(or “what Joanne did on her holidays…”)
I’m not very good at holidays. That’s to say I spend a lot of my time away thinking about, and planning the future of, The Oak Tree. Last week Richard and I headed to Dartmoor for a week’s holiday. It was lovely, very relaxing and the weather was kind.
Despite being on holiday I couldn’t resist going to see Ed Hamer of Chagfood. Ed kindly showed me round and explained how Chagfood CSA works. As a busy small farmer myself, I insisted on paying Ed what I charge for a half day visit. If you ask to go and see him, please remember that he works very, very hard and doesn’t earn a lot… it is me saying this, not Ed himself, but I do think it is important that we all value our farmers’ time!
Chagfood CSA started about a year before The Oak Tree CSA, indeed I remember being impressed by this article in the Guardian about Ed while starting up the Oak Tree scheme, and I have always been struck by the similarities between Chagfood and The Oak Tree ever since.
What prompted me to want to visit was reading in the excellent Future Farmers II booklet how Chagfood takes on a trainee each year . We’ve wanted to take a trainee on for years, but I just couldn’t figure out how to offer a fair and comfortable experience. Chagfood gets about 30 applicants for it’s trainee scheme each year, and has had really good experiences.
But I learned a lot more about Chagfood than just their trainee scheme, and my visit has made me really think about our plans for the future here at The Oak Tree. I’m afraid I was so taken by the equipment and crops that I failed to take any general overview photos – so to get a general idea I suggest you take a look at Ed’s Chagfood Instagram account.
I could write for hours about what I learned, but I’ll resist. Let’s start with the some of the key similarities, and differences, between Chagfood and The Oak Tree:
- Both farms’ veg shares contain only veg grown on the farm.
- Both farms produces boxes for as much of the year as possible (Chagfood has a scheduled break in the hungry gap, which The Oak Tree doesn’t, but their climate is harsher).
- The farms are run by not-for-profit social enterprise CICs (Community Interest Companies) with the growers among the Director.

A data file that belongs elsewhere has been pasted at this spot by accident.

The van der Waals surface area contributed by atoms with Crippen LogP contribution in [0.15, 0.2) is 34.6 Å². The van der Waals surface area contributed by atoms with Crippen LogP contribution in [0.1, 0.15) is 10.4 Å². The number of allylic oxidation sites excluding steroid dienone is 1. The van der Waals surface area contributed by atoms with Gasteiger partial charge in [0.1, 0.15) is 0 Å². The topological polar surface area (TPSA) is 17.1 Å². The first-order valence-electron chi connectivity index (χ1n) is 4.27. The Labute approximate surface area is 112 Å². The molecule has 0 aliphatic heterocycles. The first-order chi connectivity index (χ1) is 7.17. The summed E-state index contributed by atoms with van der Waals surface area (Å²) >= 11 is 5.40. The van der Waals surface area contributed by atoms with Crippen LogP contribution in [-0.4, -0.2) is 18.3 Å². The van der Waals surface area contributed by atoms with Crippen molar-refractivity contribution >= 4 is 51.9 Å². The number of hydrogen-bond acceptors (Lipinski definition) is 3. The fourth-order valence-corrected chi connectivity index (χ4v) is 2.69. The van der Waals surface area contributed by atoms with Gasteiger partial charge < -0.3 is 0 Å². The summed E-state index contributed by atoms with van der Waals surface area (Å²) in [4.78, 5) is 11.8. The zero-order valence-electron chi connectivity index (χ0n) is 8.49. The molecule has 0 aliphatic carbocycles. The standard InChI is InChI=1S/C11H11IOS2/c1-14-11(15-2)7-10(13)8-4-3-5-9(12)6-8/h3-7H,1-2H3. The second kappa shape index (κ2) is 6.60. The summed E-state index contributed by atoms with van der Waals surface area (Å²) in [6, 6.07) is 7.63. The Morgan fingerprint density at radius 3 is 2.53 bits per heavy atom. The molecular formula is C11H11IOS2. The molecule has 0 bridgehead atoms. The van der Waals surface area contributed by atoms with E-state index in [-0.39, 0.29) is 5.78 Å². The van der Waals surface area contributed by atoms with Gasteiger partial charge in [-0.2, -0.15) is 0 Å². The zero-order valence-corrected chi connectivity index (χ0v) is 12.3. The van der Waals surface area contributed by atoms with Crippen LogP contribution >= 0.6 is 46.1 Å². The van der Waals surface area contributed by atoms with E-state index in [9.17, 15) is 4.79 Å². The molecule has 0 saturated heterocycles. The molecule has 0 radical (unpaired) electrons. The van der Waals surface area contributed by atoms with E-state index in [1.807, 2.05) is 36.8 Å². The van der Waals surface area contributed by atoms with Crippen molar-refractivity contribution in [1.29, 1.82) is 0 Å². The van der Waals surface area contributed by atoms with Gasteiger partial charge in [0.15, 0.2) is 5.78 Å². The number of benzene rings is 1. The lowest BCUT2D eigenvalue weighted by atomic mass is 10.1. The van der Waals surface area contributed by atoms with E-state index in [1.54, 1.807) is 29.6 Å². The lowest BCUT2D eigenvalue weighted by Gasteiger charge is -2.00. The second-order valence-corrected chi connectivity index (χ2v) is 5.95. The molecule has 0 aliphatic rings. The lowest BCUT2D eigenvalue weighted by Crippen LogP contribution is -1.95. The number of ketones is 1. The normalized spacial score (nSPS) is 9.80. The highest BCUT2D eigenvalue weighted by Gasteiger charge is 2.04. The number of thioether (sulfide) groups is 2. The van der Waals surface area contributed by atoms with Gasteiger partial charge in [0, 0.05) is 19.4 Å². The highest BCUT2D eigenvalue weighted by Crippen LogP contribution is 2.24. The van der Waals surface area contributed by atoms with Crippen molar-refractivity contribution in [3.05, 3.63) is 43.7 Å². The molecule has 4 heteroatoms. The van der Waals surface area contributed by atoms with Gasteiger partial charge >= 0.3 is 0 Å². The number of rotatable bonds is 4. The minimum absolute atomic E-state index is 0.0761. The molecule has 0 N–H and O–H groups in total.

- Both farms aim to challenge assumptions about modern food production.
- Neither farm uses any chemicals, but neither is certified organic – our members know how we farm.
- Both farms have had significant problems with planning permission for much needed buildings.
- Both farms have enjoyed financial support from the wonderful Esmee Fairbairn Foundation.
- The Oak Tree membership includes a “compulsory” work commitment on the farm. Chagfood doesn’t, but welcomes help on the farm.
- The Oak Tree has pigs, chickens and beef cattle, Chagfood has working horses.
- The Oak Tree is more “theraputic/community” orientated than Chagfood, Chagfood is more focused on veg production (but both farms address both).
- Chagfood was created on land that had been organic pasture for many years, The Oak Tree on land that had been degraded by Industrial Agriculture for decades.
- Chagfood doesn’t need to use its irrigation anything like as much as The Oak Tree (our climate is “drier than Jerusalem” according to Anglian Water).
- The Oak Tree is an island in a wide sea of Industrial Agriculture (though our members are lovely and very supportive!), Chagfood is embedded in a wider supportive community of like minded “alternative” folk
- The Oak Tree has only a two wheeled tractor, Chagfood has a 4 wheeled tractor.
I’d been wondering whether we should get a 4 wheeled tractor here at The Oak Tree, and my visit to Chagfood has swung it: their crops were impressive and, frankly, more plentiful than ours at The Oak Tree. Admittedly they are growing on a larger area and have more pairs of hands, however I believe that they do more with the time & land they use. Now, we do pretty well here at The Oak Tree, however I believe we could increase our veg crop yields significantly with a four wheeled tractor. I set up The Oak Tree market garden based on this excellent book:
and it has served us well, however we are still struggling to make ends meet, so, in short, we need to produce more to sell without increasing the amount of work (we can’t afford more wages without more income). How does that tie in with our low carbon philosophy? I’m not too worried.We estimate that we sequester between 10 and 100 times more carbon into the soil than we emit through our activities. We’ll use a little more diesel, but we’ll make more compost, etc, and thereby sequester more carbon into the soil.
We certainly do plan to take on a trainee or two in 2017. We need to sort out accommodation and other infrastructure in order to welcome them, which some Oak Tree members have already offered to help with!
A few key practical points which I know will interest our members!
So, huge thanks to Ed at Chagfood, and here is to the success of the ever expanding Network of CSAs in the UK!